On the other hand, House (1) notes that black entrepreneurship has helped in the creation of the social capital which has greatly contributed to the development of the African American economic culture. He points out that whereas the human capital addresses the quality of an individual in the society, the social capital helps people to establish healthy relationships among themselves. House (1) argues that the social capital depicts an individual’s performance as being based on the existing social structures in the market level or hierarchy.
For instance, most of black entrepreneurs were influenced by their family members to start their own businesses. House (1) gives an example of a study in which almost 21% of black entrepreneurs being consulted admitted that they have formed their business organizations based on the fact that they had been encouraged by their relatives being excelling as entrepreneurs. This has continued to create a perception, especially in the African American culture that one can effectively excel in business provided it has been successfully tried by their relative entrepreneurs.
Bogan and Darity (3) pointed out that in the past decades black entrepreneurship was not actively practiced by many black Americans since they lacked close relatives’ role model in business. However, they noted that those who were able to venture into entrepreneurship became the business role model for their family members. For instance, family members have found it easier to operate and manage their enterprises especially in the case where they were continuously mentored by their close relatives who, at one point, were entrepreneurs.
Black entrepreneurship has also enabled the development of the entrepreneurial tradition among the African American culture. According to Bogan and Darity (2), African Americans were perceived to lack the social capital that was widely contributed by the entrepreneurial traditions. They pointed out that black entrepreneurs had been taken to be self-centered people who did not support the development of business in other communities. This had had an adverse effect on the black people’s business undertakings. House (2) also argues that most of the black enterprises indicated the low business returns since their owners lacked a strong business tradition. For example, most of the black entrepreneurs did not exploit the credit rotation societies which were widely practiced by most of the whites (House 2).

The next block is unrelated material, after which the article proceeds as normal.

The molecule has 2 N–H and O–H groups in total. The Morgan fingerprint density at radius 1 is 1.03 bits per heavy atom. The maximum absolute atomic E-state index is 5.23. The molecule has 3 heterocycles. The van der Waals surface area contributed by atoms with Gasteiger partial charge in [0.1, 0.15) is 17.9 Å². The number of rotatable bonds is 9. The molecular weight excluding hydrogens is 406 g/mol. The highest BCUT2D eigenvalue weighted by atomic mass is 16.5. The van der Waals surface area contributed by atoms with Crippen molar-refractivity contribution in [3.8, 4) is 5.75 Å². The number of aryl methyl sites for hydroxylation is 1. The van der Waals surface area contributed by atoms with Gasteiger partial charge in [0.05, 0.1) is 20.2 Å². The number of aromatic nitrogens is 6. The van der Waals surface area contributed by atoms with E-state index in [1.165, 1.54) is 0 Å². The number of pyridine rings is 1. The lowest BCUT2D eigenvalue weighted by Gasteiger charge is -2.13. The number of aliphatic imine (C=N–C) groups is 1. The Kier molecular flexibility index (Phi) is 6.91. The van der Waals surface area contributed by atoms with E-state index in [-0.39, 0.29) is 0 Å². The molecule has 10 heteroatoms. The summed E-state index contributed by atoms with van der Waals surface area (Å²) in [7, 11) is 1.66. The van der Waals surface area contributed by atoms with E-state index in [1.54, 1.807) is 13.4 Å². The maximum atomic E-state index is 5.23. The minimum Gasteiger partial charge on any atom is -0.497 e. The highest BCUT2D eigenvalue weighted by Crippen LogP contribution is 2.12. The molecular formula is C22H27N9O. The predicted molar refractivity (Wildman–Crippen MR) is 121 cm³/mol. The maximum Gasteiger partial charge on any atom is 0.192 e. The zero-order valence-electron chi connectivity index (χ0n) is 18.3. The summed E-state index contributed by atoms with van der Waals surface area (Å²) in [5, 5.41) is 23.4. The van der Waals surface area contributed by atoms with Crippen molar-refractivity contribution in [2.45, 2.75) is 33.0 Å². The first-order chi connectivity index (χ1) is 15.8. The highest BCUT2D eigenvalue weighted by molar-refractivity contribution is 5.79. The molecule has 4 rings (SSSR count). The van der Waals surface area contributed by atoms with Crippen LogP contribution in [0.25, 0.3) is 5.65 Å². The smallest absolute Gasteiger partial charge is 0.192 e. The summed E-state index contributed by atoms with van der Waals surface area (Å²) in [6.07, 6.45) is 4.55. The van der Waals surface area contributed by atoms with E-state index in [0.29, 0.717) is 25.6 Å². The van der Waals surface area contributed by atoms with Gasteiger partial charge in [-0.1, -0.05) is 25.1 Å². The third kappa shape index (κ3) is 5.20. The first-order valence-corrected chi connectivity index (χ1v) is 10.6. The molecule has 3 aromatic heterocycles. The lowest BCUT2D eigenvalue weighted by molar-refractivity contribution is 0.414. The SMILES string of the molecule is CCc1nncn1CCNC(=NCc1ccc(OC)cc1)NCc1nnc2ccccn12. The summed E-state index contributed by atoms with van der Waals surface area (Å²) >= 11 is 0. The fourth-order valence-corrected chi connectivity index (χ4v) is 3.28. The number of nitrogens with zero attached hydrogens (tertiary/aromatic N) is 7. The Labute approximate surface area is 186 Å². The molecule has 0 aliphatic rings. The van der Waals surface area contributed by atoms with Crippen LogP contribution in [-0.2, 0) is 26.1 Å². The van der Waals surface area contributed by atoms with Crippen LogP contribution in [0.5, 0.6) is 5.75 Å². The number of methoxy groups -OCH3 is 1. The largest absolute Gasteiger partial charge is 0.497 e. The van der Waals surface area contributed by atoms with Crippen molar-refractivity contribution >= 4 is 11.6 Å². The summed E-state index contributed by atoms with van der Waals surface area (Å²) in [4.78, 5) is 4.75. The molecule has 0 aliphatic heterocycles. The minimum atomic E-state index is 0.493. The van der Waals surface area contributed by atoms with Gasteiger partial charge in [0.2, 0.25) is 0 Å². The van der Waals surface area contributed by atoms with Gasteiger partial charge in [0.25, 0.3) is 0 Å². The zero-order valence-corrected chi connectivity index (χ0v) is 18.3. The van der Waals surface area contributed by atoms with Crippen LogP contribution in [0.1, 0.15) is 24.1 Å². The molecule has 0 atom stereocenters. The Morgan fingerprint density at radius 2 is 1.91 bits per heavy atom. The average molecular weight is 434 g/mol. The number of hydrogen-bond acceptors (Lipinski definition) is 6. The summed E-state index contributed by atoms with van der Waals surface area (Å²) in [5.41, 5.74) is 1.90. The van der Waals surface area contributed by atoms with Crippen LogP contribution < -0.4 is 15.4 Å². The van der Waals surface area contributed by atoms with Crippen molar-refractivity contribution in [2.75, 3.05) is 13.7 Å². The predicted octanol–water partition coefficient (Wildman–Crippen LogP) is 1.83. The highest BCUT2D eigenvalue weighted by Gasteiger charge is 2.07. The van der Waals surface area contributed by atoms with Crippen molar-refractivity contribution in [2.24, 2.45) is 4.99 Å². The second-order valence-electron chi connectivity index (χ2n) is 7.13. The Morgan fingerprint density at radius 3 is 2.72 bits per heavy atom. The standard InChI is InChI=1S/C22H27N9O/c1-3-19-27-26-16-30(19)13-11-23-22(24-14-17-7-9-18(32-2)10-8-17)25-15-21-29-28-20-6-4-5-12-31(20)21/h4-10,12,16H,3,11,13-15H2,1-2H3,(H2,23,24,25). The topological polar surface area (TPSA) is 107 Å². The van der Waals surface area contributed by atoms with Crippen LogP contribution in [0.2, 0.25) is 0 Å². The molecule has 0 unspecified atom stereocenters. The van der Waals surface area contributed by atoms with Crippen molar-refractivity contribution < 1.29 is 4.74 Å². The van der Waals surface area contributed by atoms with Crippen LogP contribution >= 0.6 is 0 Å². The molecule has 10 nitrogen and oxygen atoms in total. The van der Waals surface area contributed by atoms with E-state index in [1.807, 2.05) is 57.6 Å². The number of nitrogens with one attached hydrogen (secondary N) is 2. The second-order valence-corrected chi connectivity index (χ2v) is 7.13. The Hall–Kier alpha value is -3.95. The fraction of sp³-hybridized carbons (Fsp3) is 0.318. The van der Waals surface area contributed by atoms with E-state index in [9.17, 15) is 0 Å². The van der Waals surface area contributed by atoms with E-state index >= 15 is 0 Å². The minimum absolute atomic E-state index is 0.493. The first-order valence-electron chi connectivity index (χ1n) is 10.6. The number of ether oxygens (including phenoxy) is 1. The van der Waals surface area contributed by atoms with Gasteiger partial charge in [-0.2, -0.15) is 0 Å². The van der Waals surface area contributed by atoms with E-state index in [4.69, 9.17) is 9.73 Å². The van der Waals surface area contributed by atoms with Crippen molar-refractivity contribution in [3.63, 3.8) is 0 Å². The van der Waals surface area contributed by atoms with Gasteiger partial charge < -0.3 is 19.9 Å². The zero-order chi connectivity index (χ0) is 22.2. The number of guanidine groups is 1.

According to Bogan and Darity (3), the lack of business traditions in black entrepreneurship has been partially contributed to by the slavery activities that barred most of black entrepreneurs from gaining essential entrepreneurial skills. Additionally, they pointed out that most of the black Americans’ cultural values have also made them not to envy or engage into the entrepreneurial practices. This has made difficult for the African Americans to develop the adequate entrepreneurial skills that could make their businesses excel at the market level.
On the other hand, black entrepreneurship has significantly helped the African Americans to adopt the cultures that prevent them from engaging in racial activities. Bogan and Darity (2) pointed out that most of the black entrepreneurs isolated themselves because they had been discriminated in terms of their color, religion, sex and origin. They were, thus, influenced into hating their white counterparts because they had been denied from such privileges like the rights to business licensing, especially the permits which could enable them to operate in major business boosting streets. Bogan and Darity (3) gave an example of what happened in the 1930s when most of the blacks were discriminated based on their religion especially in Southern Chicago. They noted that this enabled the Jewish entrepreneurs to dominate in most of the major streets at the expense of the black entrepreneurs.
Additionally, black entrepreneurship has developed a certain economic cultural practice among the African Americans that has helped them to counter their racial perspectives. Bogan and Darity (3) pointed out that the racial discrimination is no longer seen by most of the African American societies as a major barrier. Blacks have been able to know that all they need to prevail in entrepreneurship is the basic business resources. Bogan and Darity (3) pointed out the realization by most of the African Americans that they had been not the only immigrants being discriminated in the U.S. enabled them to arise. Many Africans have since come to believe that even Mexicans have excelled in entrepreneurship because they have been able to exploit various resources that enabled them to increase their productivity.
Moreover, black entrepreneurship has helped the African Americans to counter the cultural belief that only men can effectively own and manage businesses. According to Bogan and Darity (18), these were the black African men who were actively involved in entrepreneurship. This was because the black women were perceived to have the lack of entrepreneurial skills. For instance, the 1990s’ population census showed that the African American women formed only a percentage of 2.0% of business entrepreneurship. This was so low compared to the 4.4% of their male counterparts. On the contrary was the case of the Korean-American women, who almost formed the same percentage of 18.9%, compared to their male counterparts.
In conclusion, it is clear that various factors have played significant roles in the development of the African American culture. Moreover, the analysis has also illustrated that if given a chance and the proper culture, the non-American communities can excel in business. However, America, just like any other nation, needs to come up with more policies to create a leveled field for all those who would want to participate in entrepreneurship irrespectively of their race, color or gender.